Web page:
The NEA was created by the Congress of the United States and President Lyndon B. Johnson in 1965 as “a public agency dedicated to supporting excellence in the arts, both new and established; bringing the arts to all Americans and providing leadership in arts education”.
The issue of Health Care is curiously absent from this description on their website.
So I’d like to start a little debate and ask you, the reader, the same question : Do you think it is the place of the NEA to encourage the art community to address issues currently under legislative consideration?
And before answering, let me give you my take.
The NEA is the nation’s largest annual funder of the arts. That is right, the largest funder of the arts in the nation – a fact that I’m sure was not lost on those who were on the call including myself. One of the NEA’s major functions is providing grants to artists and arts organizations. The NEA has also historically shown the ability to attract “matching funds” for the art projects and foundations they select. So we have the nation’s largest arts funder, which is a federal agency staffed by the administration, with those who they potentially fund together on a conference call discussing taking action on issues under vigorous national debate.
Does there appear to be any POTENTIAL FOR CONFLICT here?
Discussed throughout the conference call was a hope that this group would be one that would carry on past the United We Serve campaign to support the President’s initiatives and those issues for which the group was passionate. The making of a machine appeared to be in its infancy, initiated by the NEA, to corral artists to address specific issues. This function was not the original intention for creating the National Endowment for the Arts.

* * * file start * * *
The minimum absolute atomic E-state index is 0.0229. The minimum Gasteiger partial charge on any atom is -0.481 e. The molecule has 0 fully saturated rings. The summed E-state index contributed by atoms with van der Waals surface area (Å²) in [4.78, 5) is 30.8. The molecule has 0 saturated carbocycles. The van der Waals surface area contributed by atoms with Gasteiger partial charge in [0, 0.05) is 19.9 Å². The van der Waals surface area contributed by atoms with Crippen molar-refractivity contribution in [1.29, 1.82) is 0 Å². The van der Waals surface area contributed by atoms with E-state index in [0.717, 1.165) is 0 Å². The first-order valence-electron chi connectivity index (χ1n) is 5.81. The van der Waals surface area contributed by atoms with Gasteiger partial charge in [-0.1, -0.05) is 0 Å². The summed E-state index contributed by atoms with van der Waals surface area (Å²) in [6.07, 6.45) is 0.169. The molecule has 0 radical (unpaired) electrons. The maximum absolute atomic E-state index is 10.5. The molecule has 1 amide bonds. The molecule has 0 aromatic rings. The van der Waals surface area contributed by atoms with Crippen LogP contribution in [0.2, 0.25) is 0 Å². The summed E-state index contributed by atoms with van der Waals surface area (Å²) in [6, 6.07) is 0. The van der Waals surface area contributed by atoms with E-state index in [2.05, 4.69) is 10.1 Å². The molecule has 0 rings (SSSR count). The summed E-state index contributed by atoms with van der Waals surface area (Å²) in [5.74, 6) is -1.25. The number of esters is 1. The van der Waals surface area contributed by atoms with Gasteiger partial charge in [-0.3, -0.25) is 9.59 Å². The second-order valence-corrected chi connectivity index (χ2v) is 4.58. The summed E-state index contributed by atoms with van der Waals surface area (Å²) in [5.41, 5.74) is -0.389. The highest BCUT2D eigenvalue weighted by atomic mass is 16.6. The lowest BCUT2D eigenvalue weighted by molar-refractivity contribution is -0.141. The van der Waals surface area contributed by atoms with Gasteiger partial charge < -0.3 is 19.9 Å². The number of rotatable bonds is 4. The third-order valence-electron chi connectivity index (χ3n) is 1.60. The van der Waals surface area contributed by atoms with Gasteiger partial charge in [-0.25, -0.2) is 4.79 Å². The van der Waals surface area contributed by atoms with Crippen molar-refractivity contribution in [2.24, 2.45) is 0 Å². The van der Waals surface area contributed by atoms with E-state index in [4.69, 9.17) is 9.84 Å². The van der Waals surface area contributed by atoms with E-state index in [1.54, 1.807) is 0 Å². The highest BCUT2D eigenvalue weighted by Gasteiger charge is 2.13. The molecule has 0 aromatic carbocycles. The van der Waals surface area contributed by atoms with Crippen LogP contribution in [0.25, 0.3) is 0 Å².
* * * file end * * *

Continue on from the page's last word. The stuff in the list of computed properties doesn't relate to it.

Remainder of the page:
A machine that the NEA helped to create could potentially be wielded by the state to push policy. Through providing guidelines to the art community on what topics to discuss and providing them a step-by-step instruction to apply their art form to these issues, the “nation’s largest funder of the arts” is attempting to direct imagery, songs, films and literature that could create the illusion of a national consensus.
This is what Noam Chomsky calls “MANUFACTURING CONSENT”.
Now, if you are for the issues being pursued by the current administration, you may be inclined to think favorably of what I am labeling “OVERREACH”. What A POWERFUL WEAPON TO FIGHT THOSE WHO ARE OPPOSED to our ideas, you may think. For those in this camp, I ask you this – WILL YOU FEEL THE SAME WHEN THE OPPOSITION HAS ACCESS TO THE SAME MACHINE? If history is any indication, THE PENDULUM SWINGS BOTH WAYS. Is persuasion what the originators envisioned when they brought the legislation that created the NEA to the floor of Congress?
As a member of the art community for the past 14 years, I raise these questions only after careful consideration. Many of those on the call are from my hometown. My position here should not be construed as a personal attack on the call participants. Many of those on the call worked tirelessly on the Obama campaign and are proud of their victory. They look at this as an opportunity to be involved directly with the White House, which is an exciting prospect to many in the art world whose experience with the government may be limited to paying taxes and voting.